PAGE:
tsched=0 to the udev module lines on the server’s
### Automatically load driver modules depending on the hardware available .ifexists module-udev-detect.so load-module module-udev-detect tsched=0 .else ### Use the static hardware detection module (for systems that lack udev/hal support) load-module module-detect tsched=0 .endif
I also gave PA access to run in real time by editing
/etc/security/limits.conf. Wow, what a difference. Rock solid audio now, always.
Testing the setup
Initial testing was done on the command line by playing mp3’s with mpg321. You just run:
PULSE_SERVER=server mpg321 real\ mccoy\ -\ runaway.mp3
Then you have to set the volumes and whatnot. The easiest way to do this is through the GUI program pavucontrol, run on my laptop on the LAN via:
Aww yeah, it’s working. There are a lot of things on this screen but it all makes sense. The mp3 playing is via libao and is playing on the Simultaneous output sink in all room in the house. Adjust volume as needed.
Note that there is an android app that does this too called Reverb and it’s pretty handy when you’re away from the computer.
Actually using it
I have a mopidy instance hooked to Spotify and whatnot running on the server too, (that’s what the firstname.lastname@example.org thing is). That’s fairly easy to set up and get access to your entire local and remote music collections. In the mopidy configuration (
/etc/mopidy/mopidy.conf) , just tell it to send its audio to the PA server, like this:
[audio] output = pulsesink server=127.0.0.1
On the phone, there are a few clients. I’m trying out M.A.L.P., which is working great.
On the laptop, I sometimes just use the command line tool ncmpcpp.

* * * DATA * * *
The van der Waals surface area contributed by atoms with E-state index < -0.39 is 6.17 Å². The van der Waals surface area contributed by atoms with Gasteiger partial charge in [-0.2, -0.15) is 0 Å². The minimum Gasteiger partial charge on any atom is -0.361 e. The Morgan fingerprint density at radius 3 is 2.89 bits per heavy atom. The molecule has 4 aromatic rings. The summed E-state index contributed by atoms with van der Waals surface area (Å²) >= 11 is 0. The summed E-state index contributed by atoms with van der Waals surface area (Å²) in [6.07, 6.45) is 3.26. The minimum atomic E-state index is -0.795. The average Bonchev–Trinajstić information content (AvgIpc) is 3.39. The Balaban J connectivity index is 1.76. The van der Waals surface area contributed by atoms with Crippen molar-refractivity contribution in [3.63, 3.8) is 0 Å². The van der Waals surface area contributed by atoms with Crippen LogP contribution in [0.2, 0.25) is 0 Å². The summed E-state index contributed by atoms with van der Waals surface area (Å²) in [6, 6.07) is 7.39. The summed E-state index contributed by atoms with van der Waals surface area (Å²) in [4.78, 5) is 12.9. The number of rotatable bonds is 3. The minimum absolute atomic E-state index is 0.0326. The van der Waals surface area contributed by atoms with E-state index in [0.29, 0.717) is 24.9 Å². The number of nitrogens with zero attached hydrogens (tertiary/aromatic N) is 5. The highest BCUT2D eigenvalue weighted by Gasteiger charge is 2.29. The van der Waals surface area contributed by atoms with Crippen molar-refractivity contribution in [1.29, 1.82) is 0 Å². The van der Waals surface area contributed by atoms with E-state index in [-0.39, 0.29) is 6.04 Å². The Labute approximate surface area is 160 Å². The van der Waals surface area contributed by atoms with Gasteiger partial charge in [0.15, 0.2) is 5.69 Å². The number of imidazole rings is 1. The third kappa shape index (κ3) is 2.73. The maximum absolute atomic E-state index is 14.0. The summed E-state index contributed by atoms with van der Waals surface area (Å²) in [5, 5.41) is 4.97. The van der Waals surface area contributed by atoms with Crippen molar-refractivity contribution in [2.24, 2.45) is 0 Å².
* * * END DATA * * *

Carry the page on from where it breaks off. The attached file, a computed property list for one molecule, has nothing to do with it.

Integration into Home Assistant
Last but not least, this whole setup integrates beautifully into my smart home system running with Home Assistant. For one thing, all noises my home makes can be made in all rooms now (including door-opening chimes, ships bell clock chimes, security alarm notifications, Seinfeld bass transitions, exercise reminders, etc.). Plus, hass integrates very nicely with MPD music players like Mopidy so I can control the tunes directly from the hass panels.
Setup for hass is basically just to set the PULSE_SERVER environmental variable in the startup script for hass. So for systemd that looks like:
[Service] Type=simple User=%i ExecStart=/opt/homeassistant/bin/hass -c "/home/homeassistant/.homeassistant" Environment="PULSE_SERVER=localhost"
In my case, HA is running on the same server as the main PA server so I use localhost. Adjust accordingly.
As always, this whole thing can be controlled from outside the house after I VPN in. This means I could pipe tunes from my home server to myself wherever I am in the world. I guess that’s what Spotify’s for though.
Cheap stereo amplifiers
Not being a huge audiophile, I have been at least moderately impressed that the $10 stereo amplifier I had lying around from another project works fine driving my extra speakers upstairs (my 5.1 setup doesn’t really work well in the living room any more so I moved the rear speakers upstairs). So for expanding this system out cheaply definitely try these things out. Not overly loud but sufficient if you’re on a budget.
This is kind of a simpler project than my remote audio over VPN one I did a few years ago for ham radio.